LEGO is hiring staff for its new ‘metaverse experiences’

The LEGO Group is hiring three new staff members to lead its journey into the metaverse, which will fall under the company’s newly-established GAME organisation.

An acronym for Game, Activations & Metaverse Experiences, the LEGO GAME initiative is the first tangible consequence of LEGO Group parent company KIRKBI’s $1 billion investment in Fortnite developer Epic Games. That cash injection was one half of Epic’s funding round in early 2022, with the other 50% coming from Sony.

The LEGO Group had announced a week prior that it was teaming up with Epic Games to make the metaverse a safer place for kids, and KIRKBI CEO Søren Thorup Sørensen said at the time that the $1 billion investment demonstrated ‘a long-term focus towards the future metaverse’. The LEGO Group is now building the team that will lead its own journey into the metaverse.

LEGO Epic Games featured

There are currently three job openings the LEGO Group is looking to fill on the GAME team: a Senior Portfolio Manager, a Senior Marketing Manager and a Creative Lead. The listings for these roles all make heavy reference to the metaverse, and include responsibilities such as ‘delivering the best possible LEGO play in the digital space’ and ‘advocating for fun play [and] cool features’ on the product team.

From those descriptions, it essentially sounds like the LEGO Group is gearing up for its next fluid play experience, blending physical and digital play: the listings refer to both digital play experiences and physical products, alongside a ‘non-game area for metaverse experiences’, which will include ‘digital events, branded play [and] storytelling’. But are we looking at the next LEGO Hidden Side, or something closer to LEGO Dimensions?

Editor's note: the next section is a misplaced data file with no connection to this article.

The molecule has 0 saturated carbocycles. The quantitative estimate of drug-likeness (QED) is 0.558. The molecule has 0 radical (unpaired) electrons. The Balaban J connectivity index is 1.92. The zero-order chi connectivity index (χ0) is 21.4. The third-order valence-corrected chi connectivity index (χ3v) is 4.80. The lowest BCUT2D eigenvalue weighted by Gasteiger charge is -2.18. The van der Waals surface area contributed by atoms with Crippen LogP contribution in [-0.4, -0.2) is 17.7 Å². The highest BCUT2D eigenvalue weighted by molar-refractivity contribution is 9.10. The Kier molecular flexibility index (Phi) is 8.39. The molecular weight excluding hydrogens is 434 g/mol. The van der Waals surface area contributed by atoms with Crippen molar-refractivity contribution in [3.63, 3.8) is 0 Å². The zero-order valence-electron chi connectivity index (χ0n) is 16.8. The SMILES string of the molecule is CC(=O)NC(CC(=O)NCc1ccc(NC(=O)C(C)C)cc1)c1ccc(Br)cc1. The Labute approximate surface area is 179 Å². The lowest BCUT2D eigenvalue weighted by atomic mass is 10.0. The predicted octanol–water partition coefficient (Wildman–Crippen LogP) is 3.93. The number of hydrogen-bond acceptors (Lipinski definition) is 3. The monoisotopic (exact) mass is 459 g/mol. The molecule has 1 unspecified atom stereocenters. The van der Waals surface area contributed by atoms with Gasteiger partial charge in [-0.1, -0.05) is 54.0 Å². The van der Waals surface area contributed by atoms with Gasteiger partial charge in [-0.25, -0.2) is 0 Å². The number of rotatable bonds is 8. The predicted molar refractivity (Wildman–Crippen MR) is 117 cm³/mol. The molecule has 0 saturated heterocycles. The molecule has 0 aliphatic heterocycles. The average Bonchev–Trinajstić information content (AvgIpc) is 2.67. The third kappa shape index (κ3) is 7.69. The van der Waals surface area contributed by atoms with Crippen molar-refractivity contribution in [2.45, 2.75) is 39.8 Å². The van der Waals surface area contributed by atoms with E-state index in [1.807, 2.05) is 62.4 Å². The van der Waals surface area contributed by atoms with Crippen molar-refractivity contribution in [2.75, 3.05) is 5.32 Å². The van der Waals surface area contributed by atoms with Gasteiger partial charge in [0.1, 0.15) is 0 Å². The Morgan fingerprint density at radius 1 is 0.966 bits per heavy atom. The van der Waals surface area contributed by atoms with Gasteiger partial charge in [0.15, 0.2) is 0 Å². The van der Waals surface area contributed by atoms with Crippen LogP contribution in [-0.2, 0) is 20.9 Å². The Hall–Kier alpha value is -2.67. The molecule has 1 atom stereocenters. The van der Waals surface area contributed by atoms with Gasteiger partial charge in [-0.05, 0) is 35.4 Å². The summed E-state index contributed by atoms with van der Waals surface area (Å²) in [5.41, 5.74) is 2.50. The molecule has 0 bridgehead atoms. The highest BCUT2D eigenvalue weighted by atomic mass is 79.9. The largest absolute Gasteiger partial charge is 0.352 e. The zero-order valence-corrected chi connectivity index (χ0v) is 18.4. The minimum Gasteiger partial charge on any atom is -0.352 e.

At this stage, it’s difficult to tell – but the safe money is on something much bigger and expansive than either of those initiatives, given the scope of the LEGO Group’s investment. The digital side of things will doubtless be much more immersive than Hidden Side, which championed augmented reality through an app, while the physical products will hopefully be more extensive than LEGO Dimensions’ microscale builds and minifigures.

Augmented reality and virtual reality experiences could both be in the mix, especially with one eye on what other companies – such as Meta (formerly Facebook) – are doing in the metaverse. Another previous LEGO title worth considering here is LEGO Worlds, which was effectively TT Games’ answer to Minecraft, and could well serve as a platform for the LEGO metaverse: a space in which gamers can build digitally, and perhaps upload and integrate their real-life sets and builds.

The possibilities are pretty much endless, but the biggest certainty right now is that we won’t see the fruits of this experiment for a good while yet. If the LEGO Group is only just beginning to hire the team to front the development of its metaverse, we’re probably at least a couple of years away from anything launching for consumers.

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Chris Wharfe

I like to think of myself as a journalist first, LEGO fan second, but we all know that’s not really the case. Journalism does run through my veins, though, like some kind of weird literary blood – the sort that will no doubt one day lead to a stress-induced heart malfunction. It’s like smoking, only worse. Thankfully, I get to write about LEGO until then. You can follow me on Twitter at @brfa_chris.

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